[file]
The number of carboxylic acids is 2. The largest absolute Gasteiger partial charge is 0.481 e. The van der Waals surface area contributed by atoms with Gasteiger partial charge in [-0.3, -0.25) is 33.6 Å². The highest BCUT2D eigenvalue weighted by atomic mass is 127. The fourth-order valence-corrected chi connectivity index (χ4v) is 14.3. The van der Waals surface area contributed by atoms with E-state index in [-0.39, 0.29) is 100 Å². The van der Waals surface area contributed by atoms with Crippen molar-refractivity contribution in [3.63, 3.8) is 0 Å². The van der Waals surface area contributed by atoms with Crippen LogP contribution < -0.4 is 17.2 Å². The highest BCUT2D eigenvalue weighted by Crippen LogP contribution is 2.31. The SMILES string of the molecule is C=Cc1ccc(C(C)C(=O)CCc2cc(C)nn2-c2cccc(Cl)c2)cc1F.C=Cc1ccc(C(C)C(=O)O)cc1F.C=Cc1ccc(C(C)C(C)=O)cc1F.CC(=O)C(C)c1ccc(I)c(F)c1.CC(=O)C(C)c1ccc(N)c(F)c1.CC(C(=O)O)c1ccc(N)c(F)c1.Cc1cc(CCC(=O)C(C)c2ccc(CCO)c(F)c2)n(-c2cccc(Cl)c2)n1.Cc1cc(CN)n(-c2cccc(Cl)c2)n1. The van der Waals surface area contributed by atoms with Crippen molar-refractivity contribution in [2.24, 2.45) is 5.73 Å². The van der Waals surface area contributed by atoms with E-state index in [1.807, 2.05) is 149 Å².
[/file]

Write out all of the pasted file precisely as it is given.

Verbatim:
The number of carboxylic acids is 2. The largest absolute Gasteiger partial charge is 0.481 e. The van der Waals surface area contributed by atoms with Gasteiger partial charge in [-0.3, -0.25) is 33.6 Å². The highest BCUT2D eigenvalue weighted by atomic mass is 127. The fourth-order valence-corrected chi connectivity index (χ4v) is 14.3. The van der Waals surface area contributed by atoms with E-state index in [-0.39, 0.29) is 100 Å². The van der Waals surface area contributed by atoms with Crippen molar-refractivity contribution in [3.63, 3.8) is 0 Å². The van der Waals surface area contributed by atoms with Crippen LogP contribution < -0.4 is 17.2 Å². The highest BCUT2D eigenvalue weighted by Crippen LogP contribution is 2.31. The SMILES string of the molecule is C=Cc1ccc(C(C)C(=O)CCc2cc(C)nn2-c2cccc(Cl)c2)cc1F.C=Cc1ccc(C(C)C(=O)O)cc1F.C=Cc1ccc(C(C)C(C)=O)cc1F.CC(=O)C(C)c1ccc(I)c(F)c1.CC(=O)C(C)c1ccc(N)c(F)c1.CC(C(=O)O)c1ccc(N)c(F)c1.Cc1cc(CCC(=O)C(C)c2ccc(CCO)c(F)c2)n(-c2cccc(Cl)c2)n1.Cc1cc(CN)n(-c2cccc(Cl)c2)n1. The van der Waals surface area contributed by atoms with Crippen molar-refractivity contribution in [2.24, 2.45) is 5.73 Å². The van der Waals surface area contributed by atoms with E-state index in [1.807, 2.05) is 149 Å².